Governor defends state education spending plan

Gov. Paul LePage is defending his education funding in response to harsh criticism by teachers and school administrators.

LePage said Tuesday that his two-year budget provides about $84 million more in state funding to schools than the education budget when he took office. He said that decreases in education funding result from the loss of one-time federal stimulus money, not from his proposed budget.

The critics warned legislators Monday about school budget cuts, teacher layoffs and crowded classrooms because of budget cuts.

Dick Durost of the Maine Principals’ Association told lawmakers that shifting retirement costs to the local schools, combined with the end of revenue-sharing to local communities, put local taxpayers “in a no-win situation” of either raising taxes or cutting education programs.


Maine’s university tuition among region’s lowest

A new report from the New England Board of Higher Education says Maine’s public four-year universities have the second-lowest in-state tuition and fee rates in New England.

The board’s report looks at tuition and fee rates at New England public college and universities from the 2007-08 to the current school year.

According to the report, Maine’s four-year schools charge an average of $8,725 a year for in-state tuition and fees. Only Connecticut’s in-state rates were lower among the six states.

Maine’s community colleges have the lowest average rates among two-year schools in the region, coming in at $3,287 this year.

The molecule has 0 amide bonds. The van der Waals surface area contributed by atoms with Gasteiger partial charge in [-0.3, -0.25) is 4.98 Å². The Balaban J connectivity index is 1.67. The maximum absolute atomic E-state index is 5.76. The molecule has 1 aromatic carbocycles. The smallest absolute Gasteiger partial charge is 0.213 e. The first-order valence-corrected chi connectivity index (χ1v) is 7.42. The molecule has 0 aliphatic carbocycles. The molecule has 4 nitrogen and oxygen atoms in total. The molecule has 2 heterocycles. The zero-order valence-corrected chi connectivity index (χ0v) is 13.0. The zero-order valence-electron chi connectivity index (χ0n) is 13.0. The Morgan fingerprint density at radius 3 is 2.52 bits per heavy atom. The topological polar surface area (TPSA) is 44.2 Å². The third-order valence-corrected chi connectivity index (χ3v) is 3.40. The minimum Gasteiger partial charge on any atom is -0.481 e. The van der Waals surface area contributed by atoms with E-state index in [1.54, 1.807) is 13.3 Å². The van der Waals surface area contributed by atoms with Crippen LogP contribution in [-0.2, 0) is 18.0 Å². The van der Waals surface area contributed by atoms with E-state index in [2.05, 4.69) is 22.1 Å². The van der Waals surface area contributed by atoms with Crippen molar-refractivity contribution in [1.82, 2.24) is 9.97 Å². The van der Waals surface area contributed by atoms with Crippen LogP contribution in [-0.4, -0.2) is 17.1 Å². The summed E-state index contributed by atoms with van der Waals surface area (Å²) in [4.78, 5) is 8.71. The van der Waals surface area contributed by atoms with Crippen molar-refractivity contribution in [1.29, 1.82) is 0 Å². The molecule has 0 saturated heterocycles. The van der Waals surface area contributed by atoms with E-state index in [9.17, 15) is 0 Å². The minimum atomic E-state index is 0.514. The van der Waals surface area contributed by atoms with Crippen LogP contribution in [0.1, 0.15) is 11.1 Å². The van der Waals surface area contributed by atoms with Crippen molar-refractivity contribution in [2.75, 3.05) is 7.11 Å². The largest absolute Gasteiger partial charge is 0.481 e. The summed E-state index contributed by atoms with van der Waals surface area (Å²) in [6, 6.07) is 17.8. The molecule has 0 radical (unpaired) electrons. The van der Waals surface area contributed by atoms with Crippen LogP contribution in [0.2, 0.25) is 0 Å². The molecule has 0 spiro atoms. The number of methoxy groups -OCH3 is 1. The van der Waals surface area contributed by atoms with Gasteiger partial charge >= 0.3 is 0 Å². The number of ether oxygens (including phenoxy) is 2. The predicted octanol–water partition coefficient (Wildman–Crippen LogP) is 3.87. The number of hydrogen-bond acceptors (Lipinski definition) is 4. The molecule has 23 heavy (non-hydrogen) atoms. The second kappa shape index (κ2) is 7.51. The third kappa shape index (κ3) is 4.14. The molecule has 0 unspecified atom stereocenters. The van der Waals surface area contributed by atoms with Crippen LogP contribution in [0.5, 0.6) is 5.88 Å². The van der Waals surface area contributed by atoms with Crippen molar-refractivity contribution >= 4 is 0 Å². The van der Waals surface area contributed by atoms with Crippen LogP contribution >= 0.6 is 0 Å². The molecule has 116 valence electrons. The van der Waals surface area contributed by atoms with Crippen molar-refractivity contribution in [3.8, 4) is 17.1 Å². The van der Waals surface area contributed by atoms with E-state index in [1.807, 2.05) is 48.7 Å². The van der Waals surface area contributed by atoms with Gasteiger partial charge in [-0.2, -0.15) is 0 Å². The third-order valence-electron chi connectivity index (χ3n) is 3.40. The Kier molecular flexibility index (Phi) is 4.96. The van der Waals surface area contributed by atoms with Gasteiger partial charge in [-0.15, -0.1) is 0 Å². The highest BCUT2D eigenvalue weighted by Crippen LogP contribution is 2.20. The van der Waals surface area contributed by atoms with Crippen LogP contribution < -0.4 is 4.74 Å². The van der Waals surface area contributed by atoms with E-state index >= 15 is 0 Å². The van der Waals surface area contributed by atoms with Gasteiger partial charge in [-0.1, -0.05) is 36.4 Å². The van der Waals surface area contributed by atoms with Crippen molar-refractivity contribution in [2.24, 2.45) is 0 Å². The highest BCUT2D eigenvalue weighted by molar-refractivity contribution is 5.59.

In-state rates at Maine’s four-year universities have risen 29 percent in the past five years, while the two-year schools have seen in-state rates go up only 7 percent.


Three Mainers arrested in N.J. eel-poaching incident

Three Maine men have been arrested in New Jersey on charges that they illegally harvested more than 24,000 juvenile eels from a creek.

The men were arrested during the early morning of March 13, according to David Chanda of the New Jersey Department of Environmental Protection.

In a news release, Chanda identified the men as Robert L. Royce, 65, of Hope, Neal V. Kenney III, 53, of Thomaston and Dale B. Witham, 54, of Medomak.

Their net was set to catch glass eels — also known as elvers — which can fetch $2,000 a pound on the open market.

The men are charged with criminal trespassing, use of a fyke net without a license, use of an illegal fyke net and possession of eels in excess of the daily limit.